‘Lessons from the Southern Health report go beyond the NHS – social work must step up’

We can’t claim to be a profession if we don’t speak up and make a difference, write Mark Harvey and Rob Mitchell

A section of the 'LB Quilt' made in tribute to Connor Sparrowhawk
By Mark Harvey and Rob Mitchell, principal social workers

I (Mark) was sitting in a traffic jam when the news broke about the independent review of deaths of people with learning disabilities or mental health problems in contact with Southern Health NHS trust, and I cried.

The report looked at more than 10,000 deaths over four years. It found too few had been investigated – in the case of learning disabilities just one per cent. Families were often left out of investigations. There were also multiple criticisms of the trust’s leadership and board. Lessons were not learnt.

I’d followed Connor Sparrowhawk’s story and knew this was the most likely outcome of the report, yet hearing it was still shocking.

The value of lives

The findings suggest the value of human life has a hierarchy in our health service, with our most “vulnerable” too often near the bottom.

We’ve seen multiple scandals involving people with learning disabilities. Ely in the 60s. Cornwall in the 00s. More recently, Winterbourne View and the Death by Indifference report. Shamefully, the list is far longer.

Now we have the Southern Health report. This time the spotlight was not on the care provided but on the attention given to loss of life among this group. Again, the damning findings suggest some lives are seen as worth more than others.

What has social work collectively done to challenge this discrimination?

The uncomfortable truth is social work’s voice has been largely absent from this debate. With the welcome exception of the Adult PSW network, our profession’s national bodies were silent when the Southern Health news broke. When a response from one did arrive (a week later), it mainly showed they’d very little to say.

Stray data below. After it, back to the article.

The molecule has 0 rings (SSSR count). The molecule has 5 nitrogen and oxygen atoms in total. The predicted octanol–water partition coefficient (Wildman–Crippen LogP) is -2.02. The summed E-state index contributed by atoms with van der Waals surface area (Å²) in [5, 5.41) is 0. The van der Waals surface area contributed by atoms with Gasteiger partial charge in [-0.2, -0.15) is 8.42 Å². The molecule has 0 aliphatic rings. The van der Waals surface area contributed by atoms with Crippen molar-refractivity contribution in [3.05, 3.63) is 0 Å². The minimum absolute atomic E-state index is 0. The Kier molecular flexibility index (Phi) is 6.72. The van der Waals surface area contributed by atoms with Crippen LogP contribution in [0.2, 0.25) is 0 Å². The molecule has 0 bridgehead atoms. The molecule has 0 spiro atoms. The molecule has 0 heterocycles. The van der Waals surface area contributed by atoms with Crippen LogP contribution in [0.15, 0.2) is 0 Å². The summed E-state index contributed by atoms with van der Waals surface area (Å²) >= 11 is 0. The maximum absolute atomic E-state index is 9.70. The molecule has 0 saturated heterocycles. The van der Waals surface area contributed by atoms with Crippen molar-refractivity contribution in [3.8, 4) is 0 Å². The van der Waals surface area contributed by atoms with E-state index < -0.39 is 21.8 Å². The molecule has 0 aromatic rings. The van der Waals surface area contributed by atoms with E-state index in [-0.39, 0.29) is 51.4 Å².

Yes, the Southern Health report doesn’t mention social work explicitly. However, thinking “phew, it wasn’t us then” would be a mistake. There are plenty of lessons for our profession.

Remember, many of the people covered in this report would’ve had a social worker involved in their lives at some point. Certainly nearly every adult with a learning disability in NHS assessment and treatment units will have had one involved in their pathway to these services.

So when we read these report findings – too few deaths investigated, families marginalised and left out – we should reflect on our own role in delivering care and the way deaths are scrutinised.

Checking our practice

For starters, when planning care, where are the social workers? Are we sitting in the corner of multi-disciplinary team meetings, quiet (often despairing), but invariably compliant with decisions? Are we getting ready to deliver a professionally designed care plan rather than a personalised one?